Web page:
If one single record was responsible for the renewed popularity of German-language pop and the subsequent emergence of numerous new acts, it was Wir sind Helden's 2003 debut, DIE REKLAMATION, which quickly became one of Germany's best-selling albums, shifting over 800,000 units. Listening to the album, it is easy to hear why: the 12 songs on the CD aren't only appealing musically -- mixing keyboard-driven New German Wave pop with rock and funk to infectious results -- but also lyrically, with clever wordplay, funny one-liners, intelligent observations about society, and introspective accounts of more personal subject matter. The two best-known songs are the first single, "Guten Tag" -- a catchy synth-based funk song and a biting satire of consumerism ("Tausche blödes altes Leben gegen neue Version" -- "Will exchange stupid old life for new version") -- and the more anthemic power ballad "Denkmal" (Memorial), which draws an original metaphor of a relationship set in stone. The other songs offer enough inspired writing, too: the catchy pop of "Müssen nur wollen" ("Have to want") -- whose stab at a performance-oriented society was largely misunderstood as a motivational song! -- or the sly groove of "Rüssel an Schwanz" ("Trunk to Tail") with its synth squeaks. There are a number of slower, more quiet numbers, and they work well within the context of the album. Wir sind Helden's sound often drew comparison to early Nena (also thanks to the fact that both are fronted by a woman) and other New German Wave acts, often employed by critics to suggest the group was a mere rip-off, but Helden incorporate the style into their music with a healthy bit of irony, and they even manage to keep the difficult balance between tongue-in-cheek fun and serious earnestness. DIE REKLAMATION is easily one of the best German pop albums -- good enough that Wir sind Helden themselves, despite continuing popularity, didn't manage to reach its quality again on subsequent releases.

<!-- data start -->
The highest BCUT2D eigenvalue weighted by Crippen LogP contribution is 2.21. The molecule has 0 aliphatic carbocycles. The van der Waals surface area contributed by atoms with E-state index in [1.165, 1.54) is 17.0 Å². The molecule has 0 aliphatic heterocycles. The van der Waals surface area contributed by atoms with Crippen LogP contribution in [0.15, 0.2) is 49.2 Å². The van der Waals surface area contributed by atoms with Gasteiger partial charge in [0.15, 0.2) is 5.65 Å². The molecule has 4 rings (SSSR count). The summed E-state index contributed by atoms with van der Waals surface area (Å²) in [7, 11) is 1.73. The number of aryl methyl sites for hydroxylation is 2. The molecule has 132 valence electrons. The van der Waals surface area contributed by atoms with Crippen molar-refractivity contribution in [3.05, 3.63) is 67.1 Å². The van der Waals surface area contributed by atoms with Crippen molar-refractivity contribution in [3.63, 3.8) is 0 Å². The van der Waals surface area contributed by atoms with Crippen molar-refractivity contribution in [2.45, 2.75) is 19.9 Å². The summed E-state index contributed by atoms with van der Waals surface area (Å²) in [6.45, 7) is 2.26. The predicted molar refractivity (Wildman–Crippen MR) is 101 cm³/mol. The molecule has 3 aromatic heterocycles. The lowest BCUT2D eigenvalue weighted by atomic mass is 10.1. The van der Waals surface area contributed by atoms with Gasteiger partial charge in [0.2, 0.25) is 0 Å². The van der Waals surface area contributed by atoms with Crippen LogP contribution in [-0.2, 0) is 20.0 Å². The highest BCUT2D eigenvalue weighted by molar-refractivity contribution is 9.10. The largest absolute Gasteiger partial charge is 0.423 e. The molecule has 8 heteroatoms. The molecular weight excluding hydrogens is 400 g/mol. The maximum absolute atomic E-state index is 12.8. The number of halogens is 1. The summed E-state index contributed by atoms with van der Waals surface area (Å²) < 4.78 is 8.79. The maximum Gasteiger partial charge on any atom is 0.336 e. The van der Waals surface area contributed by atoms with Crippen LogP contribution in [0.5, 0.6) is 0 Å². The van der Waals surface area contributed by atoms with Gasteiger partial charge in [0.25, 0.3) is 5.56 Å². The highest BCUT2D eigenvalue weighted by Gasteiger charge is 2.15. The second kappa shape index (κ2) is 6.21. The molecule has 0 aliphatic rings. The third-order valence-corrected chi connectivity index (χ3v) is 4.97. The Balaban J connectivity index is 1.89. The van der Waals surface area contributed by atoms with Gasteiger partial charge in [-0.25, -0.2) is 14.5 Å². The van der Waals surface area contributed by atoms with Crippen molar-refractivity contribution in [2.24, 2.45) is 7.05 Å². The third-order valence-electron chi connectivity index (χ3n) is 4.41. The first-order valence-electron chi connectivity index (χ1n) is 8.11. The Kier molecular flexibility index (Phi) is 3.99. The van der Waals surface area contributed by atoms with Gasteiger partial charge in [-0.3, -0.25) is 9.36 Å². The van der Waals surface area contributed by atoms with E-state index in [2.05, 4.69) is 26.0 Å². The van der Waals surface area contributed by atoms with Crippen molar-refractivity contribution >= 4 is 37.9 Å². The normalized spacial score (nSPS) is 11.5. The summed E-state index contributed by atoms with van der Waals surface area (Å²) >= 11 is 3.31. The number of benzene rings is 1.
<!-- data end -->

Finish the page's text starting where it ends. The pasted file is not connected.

This review was written for the All-Music Guide on September 13, 2007.

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Christian Genzel

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